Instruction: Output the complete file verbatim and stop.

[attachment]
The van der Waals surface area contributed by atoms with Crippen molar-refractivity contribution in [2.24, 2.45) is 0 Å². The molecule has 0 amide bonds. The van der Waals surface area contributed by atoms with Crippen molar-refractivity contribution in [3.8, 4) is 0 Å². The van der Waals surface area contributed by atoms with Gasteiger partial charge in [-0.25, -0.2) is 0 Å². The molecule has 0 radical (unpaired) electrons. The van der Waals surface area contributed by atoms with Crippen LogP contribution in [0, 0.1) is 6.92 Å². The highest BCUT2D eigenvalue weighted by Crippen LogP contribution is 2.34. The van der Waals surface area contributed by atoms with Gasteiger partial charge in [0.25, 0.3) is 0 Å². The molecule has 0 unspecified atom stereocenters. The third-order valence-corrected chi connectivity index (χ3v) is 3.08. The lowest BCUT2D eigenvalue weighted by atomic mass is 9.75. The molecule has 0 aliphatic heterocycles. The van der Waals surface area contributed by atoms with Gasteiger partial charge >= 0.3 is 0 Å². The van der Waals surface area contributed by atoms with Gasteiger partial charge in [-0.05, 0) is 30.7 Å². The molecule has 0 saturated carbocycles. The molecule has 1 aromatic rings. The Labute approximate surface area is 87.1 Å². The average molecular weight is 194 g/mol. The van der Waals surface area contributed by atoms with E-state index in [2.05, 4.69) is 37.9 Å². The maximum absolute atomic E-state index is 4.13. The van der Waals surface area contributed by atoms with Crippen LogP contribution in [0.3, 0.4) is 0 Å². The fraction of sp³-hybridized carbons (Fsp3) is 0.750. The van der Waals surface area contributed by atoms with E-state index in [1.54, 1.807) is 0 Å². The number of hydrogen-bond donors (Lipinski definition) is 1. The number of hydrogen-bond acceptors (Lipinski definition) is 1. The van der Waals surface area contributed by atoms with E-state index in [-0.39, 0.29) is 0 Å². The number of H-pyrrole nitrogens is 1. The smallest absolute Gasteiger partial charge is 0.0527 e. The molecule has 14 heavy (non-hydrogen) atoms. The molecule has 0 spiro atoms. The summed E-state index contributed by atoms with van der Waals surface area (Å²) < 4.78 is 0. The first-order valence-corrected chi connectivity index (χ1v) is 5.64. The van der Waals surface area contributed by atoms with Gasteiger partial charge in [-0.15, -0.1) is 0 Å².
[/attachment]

The van der Waals surface area contributed by atoms with Crippen molar-refractivity contribution in [2.24, 2.45) is 0 Å². The molecule has 0 amide bonds. The van der Waals surface area contributed by atoms with Crippen molar-refractivity contribution in [3.8, 4) is 0 Å². The van der Waals surface area contributed by atoms with Gasteiger partial charge in [-0.25, -0.2) is 0 Å². The molecule has 0 radical (unpaired) electrons. The van der Waals surface area contributed by atoms with Crippen LogP contribution in [0, 0.1) is 6.92 Å². The highest BCUT2D eigenvalue weighted by Crippen LogP contribution is 2.34. The van der Waals surface area contributed by atoms with Gasteiger partial charge in [0.25, 0.3) is 0 Å². The molecule has 0 unspecified atom stereocenters. The third-order valence-corrected chi connectivity index (χ3v) is 3.08. The lowest BCUT2D eigenvalue weighted by atomic mass is 9.75. The molecule has 0 aliphatic heterocycles. The van der Waals surface area contributed by atoms with Gasteiger partial charge >= 0.3 is 0 Å². The van der Waals surface area contributed by atoms with Gasteiger partial charge in [-0.05, 0) is 30.7 Å². The molecule has 0 saturated carbocycles. The molecule has 1 aromatic rings. The Labute approximate surface area is 87.1 Å². The average molecular weight is 194 g/mol. The van der Waals surface area contributed by atoms with E-state index in [2.05, 4.69) is 37.9 Å². The maximum absolute atomic E-state index is 4.13. The van der Waals surface area contributed by atoms with Crippen LogP contribution in [0.3, 0.4) is 0 Å². The fraction of sp³-hybridized carbons (Fsp3) is 0.750. The van der Waals surface area contributed by atoms with E-state index in [1.54, 1.807) is 0 Å². The number of hydrogen-bond donors (Lipinski definition) is 1. The number of hydrogen-bond acceptors (Lipinski definition) is 1. The van der Waals surface area contributed by atoms with E-state index in [-0.39, 0.29) is 0 Å². The number of H-pyrrole nitrogens is 1. The smallest absolute Gasteiger partial charge is 0.0527 e. The molecule has 14 heavy (non-hydrogen) atoms. The molecule has 0 spiro atoms. The summed E-state index contributed by atoms with van der Waals surface area (Å²) < 4.78 is 0. The first-order valence-corrected chi connectivity index (χ1v) is 5.64. The van der Waals surface area contributed by atoms with Gasteiger partial charge in [-0.15, -0.1) is 0 Å².